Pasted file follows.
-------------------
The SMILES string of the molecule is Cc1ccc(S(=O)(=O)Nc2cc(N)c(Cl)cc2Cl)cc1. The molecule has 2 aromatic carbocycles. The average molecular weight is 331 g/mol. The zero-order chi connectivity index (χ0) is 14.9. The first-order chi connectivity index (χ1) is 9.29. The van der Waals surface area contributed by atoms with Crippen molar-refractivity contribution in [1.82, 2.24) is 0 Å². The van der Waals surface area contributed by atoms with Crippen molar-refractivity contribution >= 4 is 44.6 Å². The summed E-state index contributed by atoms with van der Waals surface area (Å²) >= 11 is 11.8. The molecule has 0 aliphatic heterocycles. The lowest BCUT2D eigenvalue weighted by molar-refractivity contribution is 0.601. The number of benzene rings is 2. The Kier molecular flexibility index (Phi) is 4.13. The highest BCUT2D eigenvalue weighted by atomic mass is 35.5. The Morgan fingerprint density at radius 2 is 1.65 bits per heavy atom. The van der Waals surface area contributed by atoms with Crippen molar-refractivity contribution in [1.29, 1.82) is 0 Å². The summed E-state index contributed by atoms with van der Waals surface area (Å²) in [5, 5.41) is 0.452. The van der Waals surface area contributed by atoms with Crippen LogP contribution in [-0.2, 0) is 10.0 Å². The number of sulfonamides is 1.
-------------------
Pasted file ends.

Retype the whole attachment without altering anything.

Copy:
The SMILES string of the molecule is Cc1ccc(S(=O)(=O)Nc2cc(N)c(Cl)cc2Cl)cc1. The molecule has 2 aromatic carbocycles. The average molecular weight is 331 g/mol. The zero-order chi connectivity index (χ0) is 14.9. The first-order chi connectivity index (χ1) is 9.29. The van der Waals surface area contributed by atoms with Crippen molar-refractivity contribution in [1.82, 2.24) is 0 Å². The van der Waals surface area contributed by atoms with Crippen molar-refractivity contribution >= 4 is 44.6 Å². The summed E-state index contributed by atoms with van der Waals surface area (Å²) >= 11 is 11.8. The molecule has 0 aliphatic heterocycles. The lowest BCUT2D eigenvalue weighted by molar-refractivity contribution is 0.601. The number of benzene rings is 2. The Kier molecular flexibility index (Phi) is 4.13. The highest BCUT2D eigenvalue weighted by atomic mass is 35.5. The Morgan fingerprint density at radius 2 is 1.65 bits per heavy atom. The van der Waals surface area contributed by atoms with Crippen molar-refractivity contribution in [1.29, 1.82) is 0 Å². The summed E-state index contributed by atoms with van der Waals surface area (Å²) in [5, 5.41) is 0.452. The van der Waals surface area contributed by atoms with Crippen LogP contribution in [-0.2, 0) is 10.0 Å². The number of sulfonamides is 1.